I am an Atlantic City resident whose taxes have almost tripled in 10 years.

During that time, Atlantic City underwent a revaluation in the midst of a frenetic and illusionary boom in real estate values. When the bubble burst, the city faced tax appeals from its casino hotels, and we ended up with an inequitable situation where residential property owners carry an unfair proportion of the tax burden. Many residents pay taxes that exceed their mortgage payments.

Real estate taxation in New Jersey is based upon assessments of "fair market value," but this system treats residential and commercial property differently. Residential homes are valued based on comparable sales, while commercial properties are valued based on the income-capitalization method. But Atlantic City is unique because of the many billions of dollars spent to build casino hotels that annually draw and service a number of people that dwarfs the city's population.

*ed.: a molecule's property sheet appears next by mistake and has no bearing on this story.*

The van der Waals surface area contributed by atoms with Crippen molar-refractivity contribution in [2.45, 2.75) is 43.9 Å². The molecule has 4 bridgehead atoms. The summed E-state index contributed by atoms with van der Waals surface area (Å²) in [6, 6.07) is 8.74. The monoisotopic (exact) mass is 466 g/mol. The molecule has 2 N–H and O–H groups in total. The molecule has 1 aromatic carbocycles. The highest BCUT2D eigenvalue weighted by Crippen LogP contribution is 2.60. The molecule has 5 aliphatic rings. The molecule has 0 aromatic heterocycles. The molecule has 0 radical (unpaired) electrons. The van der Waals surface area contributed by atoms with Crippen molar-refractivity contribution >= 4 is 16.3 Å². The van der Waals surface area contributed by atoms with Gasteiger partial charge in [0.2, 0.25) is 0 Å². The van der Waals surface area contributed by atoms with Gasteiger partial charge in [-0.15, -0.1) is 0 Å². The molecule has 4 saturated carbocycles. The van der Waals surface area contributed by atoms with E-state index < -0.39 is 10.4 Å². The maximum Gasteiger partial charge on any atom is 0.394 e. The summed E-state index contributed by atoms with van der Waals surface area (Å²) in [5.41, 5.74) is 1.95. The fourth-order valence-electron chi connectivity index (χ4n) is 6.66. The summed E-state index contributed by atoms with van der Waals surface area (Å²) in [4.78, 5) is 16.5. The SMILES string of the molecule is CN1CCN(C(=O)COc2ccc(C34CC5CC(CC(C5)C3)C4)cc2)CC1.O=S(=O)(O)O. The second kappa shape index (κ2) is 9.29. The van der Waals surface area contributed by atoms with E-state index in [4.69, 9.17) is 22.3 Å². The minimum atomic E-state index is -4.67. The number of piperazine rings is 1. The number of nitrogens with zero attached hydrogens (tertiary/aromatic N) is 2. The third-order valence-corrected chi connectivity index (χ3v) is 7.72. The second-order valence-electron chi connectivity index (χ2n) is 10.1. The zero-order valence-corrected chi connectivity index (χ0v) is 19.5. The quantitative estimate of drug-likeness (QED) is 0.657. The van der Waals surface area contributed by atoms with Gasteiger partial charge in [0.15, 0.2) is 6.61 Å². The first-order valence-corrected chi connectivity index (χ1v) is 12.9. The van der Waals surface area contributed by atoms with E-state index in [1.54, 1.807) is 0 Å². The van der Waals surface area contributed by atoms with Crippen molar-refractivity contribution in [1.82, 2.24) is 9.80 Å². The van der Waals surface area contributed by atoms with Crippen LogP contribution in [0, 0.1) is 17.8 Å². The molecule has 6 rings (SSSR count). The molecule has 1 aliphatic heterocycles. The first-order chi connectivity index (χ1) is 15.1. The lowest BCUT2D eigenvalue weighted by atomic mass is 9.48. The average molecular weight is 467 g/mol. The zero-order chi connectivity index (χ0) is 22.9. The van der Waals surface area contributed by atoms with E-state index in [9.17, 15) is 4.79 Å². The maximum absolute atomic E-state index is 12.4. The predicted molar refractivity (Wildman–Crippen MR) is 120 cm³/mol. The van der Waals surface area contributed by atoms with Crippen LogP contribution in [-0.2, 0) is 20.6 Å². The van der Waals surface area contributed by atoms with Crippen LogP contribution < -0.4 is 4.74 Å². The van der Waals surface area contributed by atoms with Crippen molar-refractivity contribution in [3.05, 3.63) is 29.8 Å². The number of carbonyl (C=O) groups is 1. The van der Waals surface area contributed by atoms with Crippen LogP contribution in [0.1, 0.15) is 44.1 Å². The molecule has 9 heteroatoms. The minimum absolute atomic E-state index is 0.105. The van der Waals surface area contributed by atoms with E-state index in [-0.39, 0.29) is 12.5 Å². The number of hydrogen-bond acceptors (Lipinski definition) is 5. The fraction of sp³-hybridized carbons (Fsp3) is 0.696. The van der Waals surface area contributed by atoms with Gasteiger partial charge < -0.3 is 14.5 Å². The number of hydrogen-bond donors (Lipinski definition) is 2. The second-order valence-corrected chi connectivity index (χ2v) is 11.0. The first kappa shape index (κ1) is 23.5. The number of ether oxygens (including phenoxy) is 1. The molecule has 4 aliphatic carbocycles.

There is no other comparable municipal experience in New Jersey. Atlantic City needs a new paradigm for assessing real estate values and taxes, and it needs local and state legislators, both Republican and Democrat, to get a piece of special legislation passed.

The new formula would have to allocate to residential properties, commercial properties and casino hotels a percentage of the overall budget that can be attributed to the services they use and the costs to the city that result.

Other New Jersey residents pay taxes to support their school systems and local services, but Atlantic City is an anomaly. Its residents carry the burden of providing services for 30 million people per year. The casino hotels employ nearly as many people as Atlantic City has residents, and most of those employees go home to their bedroom communities and arguably pay far lower taxes there.

The present system is not structured to account for these inequities. Atlantic City is sorely in need of a real estate tax exception.


Atlantic City